Over half of firms in a survey have said their top priority around cloud computing is "readiness", rather than full migration.
IT infrastructure services firm Computacenter questioned over 200 IT decision makers at the recent Cloud Computing World Forum. The survey found that 20 percent of organisations have no form of virtualisation in-house, but an equal 20 percent have fully virtualised systems.
Overall, 51 percent of organisations said their overriding priority this year was making their IT infrastructure "cloud-ready". The survey found that 28 percent of organisations are looking to migrate many of their workloads to the cloud this year, but a more cautious 72 percent were focusing on testing individual cloud functions, such as email, testing/development and hosting.
Some firms don't have the cloud in their minds at all at the moment though, with 8 percent of IT decision makers admitting they are neither looking to migrate to the cloud or looking to become cloud-ready this year. Other priorities are taking up their budgets and mindshare, such as security, unified communications, disaster recovery and networking projects.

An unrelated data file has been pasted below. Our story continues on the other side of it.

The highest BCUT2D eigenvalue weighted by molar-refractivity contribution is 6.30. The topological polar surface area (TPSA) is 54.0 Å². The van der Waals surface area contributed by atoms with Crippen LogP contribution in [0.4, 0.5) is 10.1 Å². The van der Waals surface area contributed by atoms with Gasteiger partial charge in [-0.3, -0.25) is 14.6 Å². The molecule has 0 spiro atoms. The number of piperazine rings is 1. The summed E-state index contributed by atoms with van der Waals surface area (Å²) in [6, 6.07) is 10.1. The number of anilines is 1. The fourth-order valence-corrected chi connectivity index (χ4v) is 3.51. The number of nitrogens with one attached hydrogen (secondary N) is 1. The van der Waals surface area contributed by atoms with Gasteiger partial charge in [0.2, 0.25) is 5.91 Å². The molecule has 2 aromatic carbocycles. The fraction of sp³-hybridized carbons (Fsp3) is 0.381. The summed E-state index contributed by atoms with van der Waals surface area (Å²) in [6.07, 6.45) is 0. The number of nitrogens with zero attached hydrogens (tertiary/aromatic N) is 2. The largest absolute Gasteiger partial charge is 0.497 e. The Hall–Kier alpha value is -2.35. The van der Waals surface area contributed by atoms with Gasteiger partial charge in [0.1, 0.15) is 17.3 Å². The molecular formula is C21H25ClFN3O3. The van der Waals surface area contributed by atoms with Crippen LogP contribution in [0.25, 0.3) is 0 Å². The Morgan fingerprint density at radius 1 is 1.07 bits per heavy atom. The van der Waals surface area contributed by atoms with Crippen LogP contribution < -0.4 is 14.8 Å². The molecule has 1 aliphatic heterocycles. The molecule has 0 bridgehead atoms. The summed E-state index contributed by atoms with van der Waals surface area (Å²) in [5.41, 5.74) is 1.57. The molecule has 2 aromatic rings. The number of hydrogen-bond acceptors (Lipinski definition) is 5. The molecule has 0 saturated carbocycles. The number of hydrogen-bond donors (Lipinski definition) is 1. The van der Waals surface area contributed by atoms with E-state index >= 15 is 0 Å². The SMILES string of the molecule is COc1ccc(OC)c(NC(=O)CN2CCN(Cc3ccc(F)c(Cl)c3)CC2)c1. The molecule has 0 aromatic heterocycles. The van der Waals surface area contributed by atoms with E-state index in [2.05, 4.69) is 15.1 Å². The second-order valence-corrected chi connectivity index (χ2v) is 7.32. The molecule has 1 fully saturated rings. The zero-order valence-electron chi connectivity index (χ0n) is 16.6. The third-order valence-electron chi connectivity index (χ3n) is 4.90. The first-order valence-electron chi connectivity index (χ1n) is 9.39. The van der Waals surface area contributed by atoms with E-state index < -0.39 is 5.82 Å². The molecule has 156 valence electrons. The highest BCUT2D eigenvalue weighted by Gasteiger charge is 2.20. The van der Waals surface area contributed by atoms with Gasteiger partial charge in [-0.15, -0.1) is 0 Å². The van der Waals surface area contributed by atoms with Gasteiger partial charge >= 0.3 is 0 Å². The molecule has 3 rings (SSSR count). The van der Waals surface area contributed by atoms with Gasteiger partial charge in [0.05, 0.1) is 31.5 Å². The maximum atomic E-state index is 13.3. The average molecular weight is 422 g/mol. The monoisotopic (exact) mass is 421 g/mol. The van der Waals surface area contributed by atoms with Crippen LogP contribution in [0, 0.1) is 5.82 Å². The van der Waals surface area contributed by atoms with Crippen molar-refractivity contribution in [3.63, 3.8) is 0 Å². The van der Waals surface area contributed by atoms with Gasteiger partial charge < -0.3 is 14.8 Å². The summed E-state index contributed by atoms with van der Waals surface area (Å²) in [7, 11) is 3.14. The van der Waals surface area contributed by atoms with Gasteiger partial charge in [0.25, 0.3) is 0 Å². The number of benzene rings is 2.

Andrew Vize, propositions and strategy director at Computacenter, said: "Most organisations do view cloud computing as a major focus for their business, but many corporate infrastructures are simply not ready for a full-scale switch to cloud computing.
"The majority of companies are still focused on becoming 'cloud-ready' and virtualising infrastructure, ensuring that systems are prepared for the cloud before making the leap."
Other recent research found that the majority of chief information officers across Europe believed the cloud would provide their main IT operating channel by 2014.
Communications provider Colt commissioned research among 500 CIOs in the UK, France, Germany, Spain and the Benelux region, with 100 CIOs from the UK taking part.
While few businesses said they have company-wide implementations of cloud computing to date (16 percent), many enterprises believed the cloud will be their most significant IT operating method by 2014 (60 percent).